Unfortunately, the feedback loop problems continued with this circuit. My engineering skills were inadequate to deal with the issues, so I sent a drawing of my circuit to Azoteq. The next day, I received a reply from Ross de Jager, which included an amended schematic. Ross noticed that
there were no electromagnetic noise suppression capacitors fitted to the motor
at the power supply, the capacitance at the voltage regulator entry point appears to be too small, which may cause a dip in the power supply voltage
I made the changes he suggested, but the performance was still not what I had hoped. I decided to abandon the 555 timer chip, go back to the two-regulator idea and try using a simple small relay to switch the motor on and off.
After about a month (during an unusually wet and dreary month of June here in Nova Scotia), I had another round of assistance from Ross at Azoteq. I was not unhappy with things at that point, because I’m not an engineer and I’m also more interested in getting a point across and amusing people.
In the video, the vibrator works until it is touched (actually actuator proximity is around 5mm from the surface of the device), but there are two aspects of its performance which troubled me:
When getting close to the device, it cycled on and off. I wondered if this is to be expected? I also noticed that it seems to do this more under inductive load than under non-inductive load.
Sometimes when the device was touched, it turned off, then turned back on almost immediately. Other times, it stayed off for ~20 seconds. I wondered if this was the expected behaviour?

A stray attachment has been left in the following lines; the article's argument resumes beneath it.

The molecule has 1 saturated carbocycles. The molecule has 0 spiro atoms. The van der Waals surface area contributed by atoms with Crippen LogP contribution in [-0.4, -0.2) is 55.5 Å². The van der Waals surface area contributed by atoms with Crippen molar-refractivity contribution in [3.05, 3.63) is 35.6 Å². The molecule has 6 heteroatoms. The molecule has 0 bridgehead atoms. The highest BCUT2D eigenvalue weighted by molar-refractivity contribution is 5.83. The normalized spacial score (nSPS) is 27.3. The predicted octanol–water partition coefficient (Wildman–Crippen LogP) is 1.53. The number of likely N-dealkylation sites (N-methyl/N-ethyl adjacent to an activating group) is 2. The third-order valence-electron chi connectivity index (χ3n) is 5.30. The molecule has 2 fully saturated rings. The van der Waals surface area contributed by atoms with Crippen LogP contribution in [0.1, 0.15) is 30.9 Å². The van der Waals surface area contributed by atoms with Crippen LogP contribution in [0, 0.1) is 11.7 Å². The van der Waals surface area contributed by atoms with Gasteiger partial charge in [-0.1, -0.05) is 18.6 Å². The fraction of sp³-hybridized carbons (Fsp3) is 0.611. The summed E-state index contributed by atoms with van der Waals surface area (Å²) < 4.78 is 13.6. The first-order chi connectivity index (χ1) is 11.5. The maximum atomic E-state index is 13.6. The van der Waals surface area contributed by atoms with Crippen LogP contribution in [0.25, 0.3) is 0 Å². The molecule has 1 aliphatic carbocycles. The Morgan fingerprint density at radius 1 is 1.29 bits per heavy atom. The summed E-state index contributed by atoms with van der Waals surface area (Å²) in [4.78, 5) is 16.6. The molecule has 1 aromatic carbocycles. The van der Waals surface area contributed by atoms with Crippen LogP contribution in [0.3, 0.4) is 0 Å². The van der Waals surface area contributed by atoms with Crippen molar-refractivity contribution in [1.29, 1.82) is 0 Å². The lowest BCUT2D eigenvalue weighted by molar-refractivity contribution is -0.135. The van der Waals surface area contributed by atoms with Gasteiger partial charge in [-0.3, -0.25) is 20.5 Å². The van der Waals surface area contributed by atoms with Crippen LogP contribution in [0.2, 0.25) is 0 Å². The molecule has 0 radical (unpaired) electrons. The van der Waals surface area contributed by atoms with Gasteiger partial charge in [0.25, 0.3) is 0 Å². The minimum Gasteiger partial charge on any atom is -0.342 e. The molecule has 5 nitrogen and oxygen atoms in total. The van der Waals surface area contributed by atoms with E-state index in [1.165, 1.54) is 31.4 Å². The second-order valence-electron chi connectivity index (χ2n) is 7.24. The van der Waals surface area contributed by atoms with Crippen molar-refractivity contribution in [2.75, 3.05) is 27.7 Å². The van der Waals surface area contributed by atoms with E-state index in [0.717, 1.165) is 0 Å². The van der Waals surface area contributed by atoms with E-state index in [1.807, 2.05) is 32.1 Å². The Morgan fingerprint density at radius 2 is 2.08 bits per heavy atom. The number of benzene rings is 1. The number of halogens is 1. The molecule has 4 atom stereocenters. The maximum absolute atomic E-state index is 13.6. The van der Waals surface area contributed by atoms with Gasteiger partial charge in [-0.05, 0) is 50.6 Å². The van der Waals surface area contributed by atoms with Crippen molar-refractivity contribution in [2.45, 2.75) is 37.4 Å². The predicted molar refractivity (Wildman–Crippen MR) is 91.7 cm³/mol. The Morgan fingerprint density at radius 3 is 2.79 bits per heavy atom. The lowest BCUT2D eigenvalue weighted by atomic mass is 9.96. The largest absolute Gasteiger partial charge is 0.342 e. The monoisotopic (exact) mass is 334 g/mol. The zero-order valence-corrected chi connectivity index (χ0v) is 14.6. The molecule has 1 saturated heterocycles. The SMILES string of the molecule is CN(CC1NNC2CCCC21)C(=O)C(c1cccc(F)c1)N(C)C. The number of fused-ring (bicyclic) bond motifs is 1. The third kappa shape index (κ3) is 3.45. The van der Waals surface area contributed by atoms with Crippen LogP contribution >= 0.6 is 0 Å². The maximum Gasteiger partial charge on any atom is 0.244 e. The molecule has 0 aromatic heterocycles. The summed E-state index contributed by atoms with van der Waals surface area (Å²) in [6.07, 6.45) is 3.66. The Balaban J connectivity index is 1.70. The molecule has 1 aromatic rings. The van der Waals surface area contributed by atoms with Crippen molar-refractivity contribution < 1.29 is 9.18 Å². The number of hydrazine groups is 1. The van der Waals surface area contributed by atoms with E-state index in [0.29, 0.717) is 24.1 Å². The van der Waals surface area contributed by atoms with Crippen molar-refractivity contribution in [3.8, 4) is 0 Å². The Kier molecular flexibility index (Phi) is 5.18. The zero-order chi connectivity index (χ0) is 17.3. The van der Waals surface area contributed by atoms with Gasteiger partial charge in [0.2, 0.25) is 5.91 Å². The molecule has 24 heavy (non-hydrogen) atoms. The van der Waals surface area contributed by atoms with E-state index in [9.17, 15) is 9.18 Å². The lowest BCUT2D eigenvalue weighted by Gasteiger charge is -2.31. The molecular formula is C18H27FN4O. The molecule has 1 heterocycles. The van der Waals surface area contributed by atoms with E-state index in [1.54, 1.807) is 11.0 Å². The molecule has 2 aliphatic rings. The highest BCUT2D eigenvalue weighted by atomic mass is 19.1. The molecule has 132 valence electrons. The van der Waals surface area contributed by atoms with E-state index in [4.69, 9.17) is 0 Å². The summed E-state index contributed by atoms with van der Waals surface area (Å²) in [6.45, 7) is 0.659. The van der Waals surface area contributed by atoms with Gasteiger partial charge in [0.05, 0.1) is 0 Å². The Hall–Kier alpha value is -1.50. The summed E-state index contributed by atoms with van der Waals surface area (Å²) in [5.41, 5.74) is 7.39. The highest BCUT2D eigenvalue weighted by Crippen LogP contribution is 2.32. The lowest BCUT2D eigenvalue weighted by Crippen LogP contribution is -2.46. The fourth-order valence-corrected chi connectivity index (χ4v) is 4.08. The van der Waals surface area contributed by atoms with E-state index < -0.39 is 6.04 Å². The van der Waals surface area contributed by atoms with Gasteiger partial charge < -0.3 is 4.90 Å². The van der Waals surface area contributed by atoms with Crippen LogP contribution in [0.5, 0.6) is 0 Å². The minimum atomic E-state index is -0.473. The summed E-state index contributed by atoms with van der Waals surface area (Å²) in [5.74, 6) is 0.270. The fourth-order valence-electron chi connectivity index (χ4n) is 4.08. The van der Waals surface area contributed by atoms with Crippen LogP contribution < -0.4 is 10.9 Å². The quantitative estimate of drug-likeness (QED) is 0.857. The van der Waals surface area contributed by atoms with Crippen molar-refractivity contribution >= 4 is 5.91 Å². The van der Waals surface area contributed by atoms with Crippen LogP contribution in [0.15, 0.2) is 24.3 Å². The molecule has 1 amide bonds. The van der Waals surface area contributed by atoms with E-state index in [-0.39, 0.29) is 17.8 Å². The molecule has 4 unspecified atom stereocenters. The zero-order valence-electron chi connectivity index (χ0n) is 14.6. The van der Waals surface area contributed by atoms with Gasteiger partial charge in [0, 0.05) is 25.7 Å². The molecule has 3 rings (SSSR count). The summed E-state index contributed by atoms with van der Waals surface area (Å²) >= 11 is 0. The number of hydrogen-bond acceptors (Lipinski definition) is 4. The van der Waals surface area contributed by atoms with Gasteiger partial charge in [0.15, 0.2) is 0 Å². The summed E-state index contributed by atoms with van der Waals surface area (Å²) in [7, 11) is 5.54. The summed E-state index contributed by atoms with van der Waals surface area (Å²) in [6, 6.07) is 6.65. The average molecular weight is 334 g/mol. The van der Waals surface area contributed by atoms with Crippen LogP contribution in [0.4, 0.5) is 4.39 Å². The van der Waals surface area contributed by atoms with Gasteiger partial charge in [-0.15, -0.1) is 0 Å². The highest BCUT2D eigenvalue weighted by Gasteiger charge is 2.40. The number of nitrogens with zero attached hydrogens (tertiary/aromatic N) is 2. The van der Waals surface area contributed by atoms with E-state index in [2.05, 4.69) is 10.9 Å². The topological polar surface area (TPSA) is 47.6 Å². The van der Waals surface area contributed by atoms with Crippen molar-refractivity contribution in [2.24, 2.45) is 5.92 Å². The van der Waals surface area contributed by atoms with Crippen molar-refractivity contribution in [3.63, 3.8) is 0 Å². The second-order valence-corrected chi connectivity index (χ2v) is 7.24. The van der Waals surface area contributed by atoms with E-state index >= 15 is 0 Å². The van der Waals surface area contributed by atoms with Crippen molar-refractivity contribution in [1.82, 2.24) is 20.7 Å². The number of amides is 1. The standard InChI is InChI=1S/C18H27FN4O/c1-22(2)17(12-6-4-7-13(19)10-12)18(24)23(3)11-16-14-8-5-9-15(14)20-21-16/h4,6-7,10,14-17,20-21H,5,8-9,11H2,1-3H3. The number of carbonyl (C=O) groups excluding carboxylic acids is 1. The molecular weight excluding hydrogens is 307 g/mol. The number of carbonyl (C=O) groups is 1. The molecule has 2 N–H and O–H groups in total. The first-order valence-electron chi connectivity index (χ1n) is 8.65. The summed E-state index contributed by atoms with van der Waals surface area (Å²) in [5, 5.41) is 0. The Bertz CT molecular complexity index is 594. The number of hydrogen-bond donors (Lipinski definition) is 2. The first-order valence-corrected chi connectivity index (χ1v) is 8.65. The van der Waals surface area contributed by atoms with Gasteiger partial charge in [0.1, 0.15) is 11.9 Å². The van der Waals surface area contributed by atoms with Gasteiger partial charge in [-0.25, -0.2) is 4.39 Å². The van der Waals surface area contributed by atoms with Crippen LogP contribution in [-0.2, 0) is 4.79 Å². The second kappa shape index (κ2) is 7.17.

Ross replied almost immediately:
An important point to remember here is, that if instability is present in the sense plate or environment, it will manifest here first when trying to detect proximity, as the IC is much more sensitive to current sample variations, especially if you have not programmed the IC to meet your application requirements. Floating metal could be a big problem and causes enough cyclic current sample variations to detect false proximity. In your case instability can be counteracted by either:
Reducing proximity sensitivity threshold of the IC (Requires programming of the IC with the Azoteq CT200 configuration Tool)
Ensuring that metal parts are gounded or used as a sense electrode, to prevent floating metal.
Switch to the touch detection output of the IC (connect your motor activation line to PIN 1 of the IC, instead of PIN3)
From your viewpoint, I believe that you do not want to get into the programming details or configuration of the IC, so in your case I recommend that you opt for the third option, since in your application you want to detect a detect a stable touch, rather than proximity…
Ross helpfully followed up with a very helpful discussion on the concept of potentials and ground and pipe grounds and floating metal. I should reiterate that the IQS127D is not to blame here; I’m delighted with its performance. The difficulties that I encountered happened because I’m not an engineer. I’m just a ‘dopey artist’ (as I once heard my old teacher painter David Wright say). I took Ross’ advice about switching from proximity sensing to contact sensing. I made some final adjustments to the circuit, and it’s now finished: